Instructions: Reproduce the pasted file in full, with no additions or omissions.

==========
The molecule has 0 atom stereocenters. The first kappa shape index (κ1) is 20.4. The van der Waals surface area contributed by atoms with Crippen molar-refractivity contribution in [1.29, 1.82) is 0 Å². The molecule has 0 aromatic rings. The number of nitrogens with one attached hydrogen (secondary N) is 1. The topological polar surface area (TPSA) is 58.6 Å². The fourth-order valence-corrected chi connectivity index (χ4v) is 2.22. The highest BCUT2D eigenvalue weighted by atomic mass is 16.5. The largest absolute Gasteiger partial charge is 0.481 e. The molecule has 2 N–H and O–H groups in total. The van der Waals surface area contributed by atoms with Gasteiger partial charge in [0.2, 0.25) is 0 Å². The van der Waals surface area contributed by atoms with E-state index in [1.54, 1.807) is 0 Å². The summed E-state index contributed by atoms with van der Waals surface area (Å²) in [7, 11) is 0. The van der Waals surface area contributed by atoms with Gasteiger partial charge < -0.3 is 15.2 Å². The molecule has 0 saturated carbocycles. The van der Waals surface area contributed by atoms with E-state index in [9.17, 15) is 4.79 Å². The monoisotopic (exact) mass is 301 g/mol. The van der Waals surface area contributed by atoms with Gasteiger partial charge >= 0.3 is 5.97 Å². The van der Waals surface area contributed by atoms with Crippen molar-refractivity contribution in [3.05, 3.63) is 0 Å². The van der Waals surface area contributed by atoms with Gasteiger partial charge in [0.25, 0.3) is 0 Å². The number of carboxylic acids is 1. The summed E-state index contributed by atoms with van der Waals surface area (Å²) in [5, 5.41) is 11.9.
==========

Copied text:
The molecule has 0 atom stereocenters. The first kappa shape index (κ1) is 20.4. The van der Waals surface area contributed by atoms with Crippen molar-refractivity contribution in [1.29, 1.82) is 0 Å². The molecule has 0 aromatic rings. The number of nitrogens with one attached hydrogen (secondary N) is 1. The topological polar surface area (TPSA) is 58.6 Å². The fourth-order valence-corrected chi connectivity index (χ4v) is 2.22. The highest BCUT2D eigenvalue weighted by atomic mass is 16.5. The largest absolute Gasteiger partial charge is 0.481 e. The molecule has 2 N–H and O–H groups in total. The van der Waals surface area contributed by atoms with Gasteiger partial charge in [0.2, 0.25) is 0 Å². The van der Waals surface area contributed by atoms with E-state index in [1.54, 1.807) is 0 Å². The summed E-state index contributed by atoms with van der Waals surface area (Å²) in [7, 11) is 0. The van der Waals surface area contributed by atoms with Gasteiger partial charge < -0.3 is 15.2 Å². The molecule has 0 saturated carbocycles. The van der Waals surface area contributed by atoms with E-state index in [9.17, 15) is 4.79 Å². The monoisotopic (exact) mass is 301 g/mol. The van der Waals surface area contributed by atoms with Gasteiger partial charge >= 0.3 is 5.97 Å². The van der Waals surface area contributed by atoms with Crippen molar-refractivity contribution in [3.05, 3.63) is 0 Å². The van der Waals surface area contributed by atoms with Gasteiger partial charge in [0.25, 0.3) is 0 Å². The number of carboxylic acids is 1. The summed E-state index contributed by atoms with van der Waals surface area (Å²) in [5, 5.41) is 11.9.